By Erin Miller Cash
If you search the NIV for the word “justice,” you’ll find 134 references.
Some of them are helpful, and some are not. Some say things like “the tribe of Dan will provide justice.”
I read each one of those 134 verses. A few resonate with me more than others.
[God] has told you, O mortal, what is good; and what does the Lord require of you, but to do justice, to love kindness, and to walk humbly with your God.
Follow justice and justice alone, so that you may live and possess the land the LORD your God is giving you.
The LORD works righteousness and justice for all the oppressed.
Blessed are they who maintain justice, who constantly do what is right.
But let justice roll on like a river, righteousness like a never-failing stream!
"Here is my servant whom I have chosen, the one I love, in whom I delight; I will put my Spirit on him, and he will proclaim justice to the nations.
From the earliest texts of our tradition to Jesus himself, we find God at work pursuing justice for the oppressed. Often justice and love or justice and righteousness go hand-in-hand in the Biblical texts.
We are called to be a people of justice.
We are to walk in the footsteps of Jesus, who ate with the outcast, touched the unclean, stood up to the Religious Leadership. Jesus was killed because he wanted radical inclusion of everyone in the kingdom of God. Everyone.
Our Denomination strives to be “a movement for wholeness in a fragmented world.” We believe valiantly in our causes: for some that is an issue of homosexuality (sin or nature), for some it is an issue of immigration reform (needed or not), for some it is pastoral education (required or optional), for others it is worship style (contemporary or traditional). We are a people who are passionate about many things.
One of the things I love about being a Disciple is the fact that we hope to live into the words “in essentials unity; in non-essentials liberty; in all things charity.” The quote can be traced back as early as Augustine; the church has been trying to do this for centuries.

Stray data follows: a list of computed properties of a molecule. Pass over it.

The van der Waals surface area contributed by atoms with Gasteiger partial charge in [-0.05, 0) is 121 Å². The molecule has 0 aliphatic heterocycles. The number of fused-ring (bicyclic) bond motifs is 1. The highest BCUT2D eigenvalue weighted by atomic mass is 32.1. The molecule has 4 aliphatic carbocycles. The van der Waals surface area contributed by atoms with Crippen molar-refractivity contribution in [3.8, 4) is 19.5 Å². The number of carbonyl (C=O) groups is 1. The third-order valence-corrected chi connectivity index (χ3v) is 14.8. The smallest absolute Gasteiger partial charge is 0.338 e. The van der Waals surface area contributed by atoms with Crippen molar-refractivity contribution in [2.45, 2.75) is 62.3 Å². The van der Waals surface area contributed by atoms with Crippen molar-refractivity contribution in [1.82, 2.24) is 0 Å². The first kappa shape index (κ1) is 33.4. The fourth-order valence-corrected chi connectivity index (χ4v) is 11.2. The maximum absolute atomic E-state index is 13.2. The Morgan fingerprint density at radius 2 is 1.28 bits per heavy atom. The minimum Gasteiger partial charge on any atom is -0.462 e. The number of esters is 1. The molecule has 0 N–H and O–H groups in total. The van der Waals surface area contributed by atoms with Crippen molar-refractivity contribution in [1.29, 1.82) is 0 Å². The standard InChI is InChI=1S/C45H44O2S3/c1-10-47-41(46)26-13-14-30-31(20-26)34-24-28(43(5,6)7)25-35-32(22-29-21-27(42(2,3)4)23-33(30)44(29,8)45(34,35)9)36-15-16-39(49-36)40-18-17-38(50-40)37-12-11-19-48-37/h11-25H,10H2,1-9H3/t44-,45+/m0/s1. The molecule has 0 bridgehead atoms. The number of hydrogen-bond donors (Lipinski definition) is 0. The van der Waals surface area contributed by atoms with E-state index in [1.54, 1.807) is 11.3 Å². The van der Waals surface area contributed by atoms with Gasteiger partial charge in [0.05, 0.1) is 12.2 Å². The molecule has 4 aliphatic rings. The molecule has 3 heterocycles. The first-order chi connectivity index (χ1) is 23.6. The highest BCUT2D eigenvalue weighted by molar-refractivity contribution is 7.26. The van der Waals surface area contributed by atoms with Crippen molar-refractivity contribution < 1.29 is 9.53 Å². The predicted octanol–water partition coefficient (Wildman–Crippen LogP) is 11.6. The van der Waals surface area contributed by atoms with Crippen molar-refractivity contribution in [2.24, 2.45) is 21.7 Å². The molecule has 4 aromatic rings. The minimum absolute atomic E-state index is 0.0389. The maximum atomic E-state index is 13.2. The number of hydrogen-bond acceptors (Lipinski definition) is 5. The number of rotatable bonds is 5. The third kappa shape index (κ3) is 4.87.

As Disciples, we tend to let one another speak about our particular passions, but we rarely come together to work. Someone may believe that LGBT persons need to have full inclusion in the ministries of the church, but she doesn’t see that this matter of justice is similar to the matter of justice surrounding immigration. In both cases a minority population is being subjected to the will of the ruling majority population (even if that population’s opinion on the matter is divided). Justice is justice. And justice is righteousness.
Can we be the model?
Can we be the generation that begins to show our unity to the world?
Can we be a movement for wholeness?
If we would stop bickering with one another over which issue is most important and start acting in love, we might be able to accomplish some incredible things for the neglected in our midst. What if we agreed that justice is justice and we worked together to enact change on several fronts? What if we embraced one another in charity where we disagree on a non-essential? What if we were able to come together around the table instead of storming out of the room?